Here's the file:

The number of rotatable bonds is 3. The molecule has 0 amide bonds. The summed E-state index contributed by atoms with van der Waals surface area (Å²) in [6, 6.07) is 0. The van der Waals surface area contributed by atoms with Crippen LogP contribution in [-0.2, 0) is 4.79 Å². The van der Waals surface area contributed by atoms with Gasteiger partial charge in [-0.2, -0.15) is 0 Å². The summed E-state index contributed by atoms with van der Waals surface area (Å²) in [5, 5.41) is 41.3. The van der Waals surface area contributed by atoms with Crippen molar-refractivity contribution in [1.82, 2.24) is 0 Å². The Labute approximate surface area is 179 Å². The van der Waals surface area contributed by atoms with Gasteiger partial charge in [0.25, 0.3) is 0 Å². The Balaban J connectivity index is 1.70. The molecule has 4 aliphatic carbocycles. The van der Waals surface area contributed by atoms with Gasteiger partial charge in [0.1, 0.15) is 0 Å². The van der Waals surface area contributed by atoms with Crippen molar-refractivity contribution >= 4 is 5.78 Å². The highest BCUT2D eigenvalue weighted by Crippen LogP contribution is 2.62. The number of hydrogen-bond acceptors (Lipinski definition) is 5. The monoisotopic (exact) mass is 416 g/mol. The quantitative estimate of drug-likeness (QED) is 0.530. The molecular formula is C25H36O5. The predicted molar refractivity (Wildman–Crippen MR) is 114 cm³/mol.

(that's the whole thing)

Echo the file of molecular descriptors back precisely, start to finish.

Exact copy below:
The number of rotatable bonds is 3. The molecule has 0 amide bonds. The summed E-state index contributed by atoms with van der Waals surface area (Å²) in [6, 6.07) is 0. The van der Waals surface area contributed by atoms with Crippen LogP contribution in [-0.2, 0) is 4.79 Å². The van der Waals surface area contributed by atoms with Gasteiger partial charge in [-0.2, -0.15) is 0 Å². The summed E-state index contributed by atoms with van der Waals surface area (Å²) in [5, 5.41) is 41.3. The van der Waals surface area contributed by atoms with Crippen molar-refractivity contribution in [1.82, 2.24) is 0 Å². The Labute approximate surface area is 179 Å². The van der Waals surface area contributed by atoms with Gasteiger partial charge in [0.25, 0.3) is 0 Å². The Balaban J connectivity index is 1.70. The molecule has 4 aliphatic carbocycles. The van der Waals surface area contributed by atoms with Gasteiger partial charge in [0.1, 0.15) is 0 Å². The van der Waals surface area contributed by atoms with Crippen molar-refractivity contribution >= 4 is 5.78 Å². The highest BCUT2D eigenvalue weighted by Crippen LogP contribution is 2.62. The number of hydrogen-bond acceptors (Lipinski definition) is 5. The monoisotopic (exact) mass is 416 g/mol. The quantitative estimate of drug-likeness (QED) is 0.530. The molecular formula is C25H36O5. The predicted molar refractivity (Wildman–Crippen MR) is 114 cm³/mol.